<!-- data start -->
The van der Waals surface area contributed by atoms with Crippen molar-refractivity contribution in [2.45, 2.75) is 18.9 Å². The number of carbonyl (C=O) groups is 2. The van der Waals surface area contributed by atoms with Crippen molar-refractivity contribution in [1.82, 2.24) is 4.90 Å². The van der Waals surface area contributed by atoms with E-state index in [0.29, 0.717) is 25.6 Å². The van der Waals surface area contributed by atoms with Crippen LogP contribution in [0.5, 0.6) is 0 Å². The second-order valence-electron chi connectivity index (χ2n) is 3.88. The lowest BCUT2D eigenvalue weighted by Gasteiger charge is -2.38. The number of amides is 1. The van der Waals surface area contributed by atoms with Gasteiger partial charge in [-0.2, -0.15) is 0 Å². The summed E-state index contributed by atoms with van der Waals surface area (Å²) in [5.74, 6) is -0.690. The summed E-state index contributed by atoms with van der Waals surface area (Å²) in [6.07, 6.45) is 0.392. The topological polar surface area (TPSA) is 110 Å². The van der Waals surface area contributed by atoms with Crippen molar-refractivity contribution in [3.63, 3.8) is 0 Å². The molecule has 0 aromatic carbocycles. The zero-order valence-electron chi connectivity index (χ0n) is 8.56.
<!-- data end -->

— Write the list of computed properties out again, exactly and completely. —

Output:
The van der Waals surface area contributed by atoms with Crippen molar-refractivity contribution in [2.45, 2.75) is 18.9 Å². The number of carbonyl (C=O) groups is 2. The van der Waals surface area contributed by atoms with Crippen molar-refractivity contribution in [1.82, 2.24) is 4.90 Å². The van der Waals surface area contributed by atoms with E-state index in [0.29, 0.717) is 25.6 Å². The van der Waals surface area contributed by atoms with Crippen LogP contribution in [0.5, 0.6) is 0 Å². The second-order valence-electron chi connectivity index (χ2n) is 3.88. The lowest BCUT2D eigenvalue weighted by Gasteiger charge is -2.38. The number of amides is 1. The van der Waals surface area contributed by atoms with Gasteiger partial charge in [-0.2, -0.15) is 0 Å². The summed E-state index contributed by atoms with van der Waals surface area (Å²) in [5.74, 6) is -0.690. The summed E-state index contributed by atoms with van der Waals surface area (Å²) in [6.07, 6.45) is 0.392. The topological polar surface area (TPSA) is 110 Å². The van der Waals surface area contributed by atoms with Crippen molar-refractivity contribution in [3.63, 3.8) is 0 Å². The molecule has 0 aromatic carbocycles. The zero-order valence-electron chi connectivity index (χ0n) is 8.56.